TRC Calls to Action and Sisters in Spirit Day inspire new Indigenous bus shelter art

For immediate release: October 4, 2023 - 7:09 am

To coincide with Sisters in Spirit Day on October 4, Saskatoon Transit partnered with talented Indigenous artist Vanessa Hyggen, to unveil a new bus shelter at Preston Avenue and Adelaide Street. This is Saskatoon Transit’s fifth bus shelter in commitment to the Truth and Reconciliation Commission’s Call to Action #79 (PDF).  

This year’s bus shelter was created in collaboration with family and community members affected by the tragedy of Missing and Murdered Indigenous Women and Girls (MMIWG), as well as Two-Spirit individuals. Vanessa skillfully integrated the shared thoughts and emotions of the group. Her aim was to pay tribute to and raise awareness of the issues faced, provide a healing space, and encourage community members to speak out. The bus shelter stands as a tribute to the lives affected by this tragic issue, a call for justice, and a symbol of hope for a brighter tomorrow.

Scan the QR code on the front of the bus shelter to be directed to a webpage page that includes the full story behind the artwork, information on the committee members that inspired the piece, and previous bus shelter art projects. 

For more information, visit: 

The other four Saskatoon Transit bus shelters displaying Indigenous artwork are located at the following locations:  

  • Confederation Drive & Massey Drive  
  • Rusholme Road at E.D. Feehan High School 
  • Broadway Avenue & 12 Street  
  • Clarence Avenue at Aden Bowman Collegiate  

Faith Bosse, artwork committee member says: "I'm so thankful to have worked alongside the talented artists & family members who helped piece together this beautiful artwork over the past few months. As the daughter of an MMIW, it means so much to me to have something representing all of the families & our loved ones we have lost.” 

Paul Trottier, artwork committee member says: “This bus shelter helps to lift the veil of silence, it expresses the voice of those who are missing, those who cannot be heard. Those who are missing are a part of someone, a life, a future, a human being.  We want our loved ones back.”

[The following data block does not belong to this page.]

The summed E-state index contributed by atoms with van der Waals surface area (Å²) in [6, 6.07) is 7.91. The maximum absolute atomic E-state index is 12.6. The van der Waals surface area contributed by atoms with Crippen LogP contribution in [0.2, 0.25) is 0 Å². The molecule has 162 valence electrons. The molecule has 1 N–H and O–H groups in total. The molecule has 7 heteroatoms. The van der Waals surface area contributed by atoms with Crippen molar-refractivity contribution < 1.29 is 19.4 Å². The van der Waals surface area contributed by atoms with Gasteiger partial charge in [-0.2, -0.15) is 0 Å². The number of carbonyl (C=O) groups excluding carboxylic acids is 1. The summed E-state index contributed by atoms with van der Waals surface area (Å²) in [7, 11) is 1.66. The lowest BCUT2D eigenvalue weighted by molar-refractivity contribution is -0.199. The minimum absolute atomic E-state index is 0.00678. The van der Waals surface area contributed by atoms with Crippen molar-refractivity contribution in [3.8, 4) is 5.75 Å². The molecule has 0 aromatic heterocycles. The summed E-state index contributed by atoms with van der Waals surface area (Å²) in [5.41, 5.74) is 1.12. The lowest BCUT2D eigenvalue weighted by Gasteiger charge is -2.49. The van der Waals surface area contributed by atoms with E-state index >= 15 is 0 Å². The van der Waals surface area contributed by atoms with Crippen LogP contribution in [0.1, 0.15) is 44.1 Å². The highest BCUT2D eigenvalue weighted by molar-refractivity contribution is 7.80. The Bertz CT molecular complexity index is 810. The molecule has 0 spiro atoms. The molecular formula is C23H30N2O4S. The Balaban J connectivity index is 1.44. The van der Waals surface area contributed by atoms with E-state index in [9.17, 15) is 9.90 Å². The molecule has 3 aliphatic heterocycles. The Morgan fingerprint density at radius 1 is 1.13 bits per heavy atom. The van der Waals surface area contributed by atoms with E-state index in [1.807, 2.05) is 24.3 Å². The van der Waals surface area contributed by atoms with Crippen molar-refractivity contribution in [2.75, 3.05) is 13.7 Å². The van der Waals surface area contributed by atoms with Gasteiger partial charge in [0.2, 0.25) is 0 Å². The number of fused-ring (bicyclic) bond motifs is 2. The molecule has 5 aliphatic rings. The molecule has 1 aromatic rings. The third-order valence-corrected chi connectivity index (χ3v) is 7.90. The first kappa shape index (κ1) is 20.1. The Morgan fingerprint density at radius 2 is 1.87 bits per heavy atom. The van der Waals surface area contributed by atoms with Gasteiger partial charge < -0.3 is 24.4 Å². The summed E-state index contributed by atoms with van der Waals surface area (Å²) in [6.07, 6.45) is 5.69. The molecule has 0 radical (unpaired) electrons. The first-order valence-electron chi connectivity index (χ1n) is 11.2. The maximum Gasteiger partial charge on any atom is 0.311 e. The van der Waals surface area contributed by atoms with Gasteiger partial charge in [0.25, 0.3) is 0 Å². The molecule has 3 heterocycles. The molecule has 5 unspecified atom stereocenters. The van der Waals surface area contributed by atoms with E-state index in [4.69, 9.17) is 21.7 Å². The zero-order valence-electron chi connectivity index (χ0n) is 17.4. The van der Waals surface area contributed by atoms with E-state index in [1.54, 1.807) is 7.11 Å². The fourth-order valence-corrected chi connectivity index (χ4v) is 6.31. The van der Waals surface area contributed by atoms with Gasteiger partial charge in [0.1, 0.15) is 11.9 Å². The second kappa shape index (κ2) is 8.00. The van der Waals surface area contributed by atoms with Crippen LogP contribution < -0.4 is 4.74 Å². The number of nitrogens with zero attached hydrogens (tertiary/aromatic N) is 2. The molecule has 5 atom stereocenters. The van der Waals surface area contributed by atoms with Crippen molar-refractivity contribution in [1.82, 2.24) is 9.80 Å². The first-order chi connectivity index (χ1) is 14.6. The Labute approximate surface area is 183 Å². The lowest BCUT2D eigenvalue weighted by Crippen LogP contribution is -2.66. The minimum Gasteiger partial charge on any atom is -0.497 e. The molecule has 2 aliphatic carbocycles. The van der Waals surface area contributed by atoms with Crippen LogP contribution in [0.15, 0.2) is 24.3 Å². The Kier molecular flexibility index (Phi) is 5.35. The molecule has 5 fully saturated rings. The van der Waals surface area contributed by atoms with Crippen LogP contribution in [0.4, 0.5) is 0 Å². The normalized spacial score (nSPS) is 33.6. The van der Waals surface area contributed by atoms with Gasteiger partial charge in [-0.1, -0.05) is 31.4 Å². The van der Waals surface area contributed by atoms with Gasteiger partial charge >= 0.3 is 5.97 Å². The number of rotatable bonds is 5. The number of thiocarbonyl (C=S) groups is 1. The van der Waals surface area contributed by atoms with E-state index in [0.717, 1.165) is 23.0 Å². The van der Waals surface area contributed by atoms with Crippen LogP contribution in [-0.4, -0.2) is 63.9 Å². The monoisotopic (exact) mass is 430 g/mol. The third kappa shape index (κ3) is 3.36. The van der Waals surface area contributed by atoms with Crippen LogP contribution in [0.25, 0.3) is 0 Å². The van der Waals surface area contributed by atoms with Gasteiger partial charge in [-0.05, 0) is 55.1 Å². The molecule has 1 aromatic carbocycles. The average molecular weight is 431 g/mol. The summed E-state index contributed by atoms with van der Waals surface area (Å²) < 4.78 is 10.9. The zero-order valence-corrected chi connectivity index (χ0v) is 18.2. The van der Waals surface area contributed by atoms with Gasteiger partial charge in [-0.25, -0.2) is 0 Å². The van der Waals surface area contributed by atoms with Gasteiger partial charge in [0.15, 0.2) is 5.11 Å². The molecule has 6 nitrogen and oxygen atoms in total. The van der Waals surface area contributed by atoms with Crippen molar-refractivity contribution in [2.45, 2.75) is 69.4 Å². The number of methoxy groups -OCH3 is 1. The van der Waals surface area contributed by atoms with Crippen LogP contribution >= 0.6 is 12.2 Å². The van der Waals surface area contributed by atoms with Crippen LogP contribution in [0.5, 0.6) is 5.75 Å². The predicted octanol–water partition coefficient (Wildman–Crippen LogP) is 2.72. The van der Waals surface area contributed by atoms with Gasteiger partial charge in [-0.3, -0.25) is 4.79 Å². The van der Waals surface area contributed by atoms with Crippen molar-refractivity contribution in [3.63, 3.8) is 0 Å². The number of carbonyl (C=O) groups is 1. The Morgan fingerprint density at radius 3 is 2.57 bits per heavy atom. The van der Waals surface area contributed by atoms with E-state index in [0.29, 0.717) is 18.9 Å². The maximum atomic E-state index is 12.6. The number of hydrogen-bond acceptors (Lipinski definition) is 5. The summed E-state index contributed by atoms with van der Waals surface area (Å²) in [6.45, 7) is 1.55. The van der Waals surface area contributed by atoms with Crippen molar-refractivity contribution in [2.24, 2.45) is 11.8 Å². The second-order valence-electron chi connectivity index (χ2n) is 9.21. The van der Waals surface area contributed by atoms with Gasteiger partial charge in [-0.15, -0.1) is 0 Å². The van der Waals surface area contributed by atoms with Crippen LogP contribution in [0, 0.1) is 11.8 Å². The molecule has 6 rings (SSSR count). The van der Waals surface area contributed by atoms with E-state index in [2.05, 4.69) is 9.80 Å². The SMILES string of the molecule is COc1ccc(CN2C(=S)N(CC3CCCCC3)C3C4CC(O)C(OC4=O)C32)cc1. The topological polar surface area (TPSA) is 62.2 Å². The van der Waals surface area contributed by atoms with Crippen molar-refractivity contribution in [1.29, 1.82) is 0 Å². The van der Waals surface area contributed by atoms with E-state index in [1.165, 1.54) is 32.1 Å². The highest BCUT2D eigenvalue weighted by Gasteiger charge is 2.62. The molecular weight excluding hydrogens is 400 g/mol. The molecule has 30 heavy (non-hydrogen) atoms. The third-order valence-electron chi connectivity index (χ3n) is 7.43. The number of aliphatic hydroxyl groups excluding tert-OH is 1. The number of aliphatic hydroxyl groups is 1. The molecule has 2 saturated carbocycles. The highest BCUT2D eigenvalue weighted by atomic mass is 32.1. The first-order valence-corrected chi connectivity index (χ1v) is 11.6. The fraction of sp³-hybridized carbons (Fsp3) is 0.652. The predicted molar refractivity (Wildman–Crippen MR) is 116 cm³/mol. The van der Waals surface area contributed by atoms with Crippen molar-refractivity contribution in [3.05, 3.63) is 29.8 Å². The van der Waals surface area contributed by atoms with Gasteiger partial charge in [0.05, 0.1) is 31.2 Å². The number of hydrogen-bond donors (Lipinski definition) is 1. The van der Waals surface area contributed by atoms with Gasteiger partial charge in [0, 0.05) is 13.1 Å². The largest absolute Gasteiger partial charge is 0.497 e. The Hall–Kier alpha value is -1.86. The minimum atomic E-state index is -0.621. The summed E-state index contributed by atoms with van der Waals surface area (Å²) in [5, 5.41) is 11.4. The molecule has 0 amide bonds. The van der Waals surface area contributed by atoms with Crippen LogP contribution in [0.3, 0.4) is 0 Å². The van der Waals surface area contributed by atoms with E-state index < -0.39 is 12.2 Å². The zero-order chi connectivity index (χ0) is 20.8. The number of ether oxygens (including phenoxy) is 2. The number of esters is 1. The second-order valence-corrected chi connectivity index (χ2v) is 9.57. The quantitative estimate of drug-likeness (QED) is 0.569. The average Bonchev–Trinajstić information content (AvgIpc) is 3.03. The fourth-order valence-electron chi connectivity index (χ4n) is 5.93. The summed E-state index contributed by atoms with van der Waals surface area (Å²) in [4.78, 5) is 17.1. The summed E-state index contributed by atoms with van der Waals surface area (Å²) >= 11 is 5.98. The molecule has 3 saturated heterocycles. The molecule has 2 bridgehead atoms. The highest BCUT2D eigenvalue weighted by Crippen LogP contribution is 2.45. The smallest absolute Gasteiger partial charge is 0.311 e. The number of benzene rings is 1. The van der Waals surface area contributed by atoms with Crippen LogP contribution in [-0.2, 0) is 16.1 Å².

Vanessa Hyggen, Indigenous artist says: “I've been honoured to work with the families who shared their stories with me. I carried their words and stories on my heart for about 3 weeks before I began to draw. Once I started to draw though, I felt like the direction of the piece all came together. I met with the committee a couple of times, received feedback, then worked to incorporate the feedback. This piece is a story, and a feeling, and I can only hope that it will help to elevate their voices, and raise the issue of Murdered and Missing Indigenous Women, Girls and Two -Spirit People.” 

Charlie Clark, Mayor says: “Coinciding with the National Day of Action for Missing and Murdered Indigenous Women and Girls, I am proud to be able to unveil this new shelter. The Bus Shelter Art projects placed around the city provide meaningful art displays that tie together learning, understanding, and steps towards reconciliation. I am very grateful for all of the community partners and city staff who helped make this happen. The willingness of community members to support our work in responding to the TRC Calls to Action continues to be invaluable.” 

Jim Puffalt, Director of Saskatoon Transit says: “We hope this bus shelter serves as an inclusive space where everyone, regardless of their background, feels valued and protected. With Vanessa and the committee members, we have crafted a beacon of awareness and a tribute to the strength of Indigenous cultures.”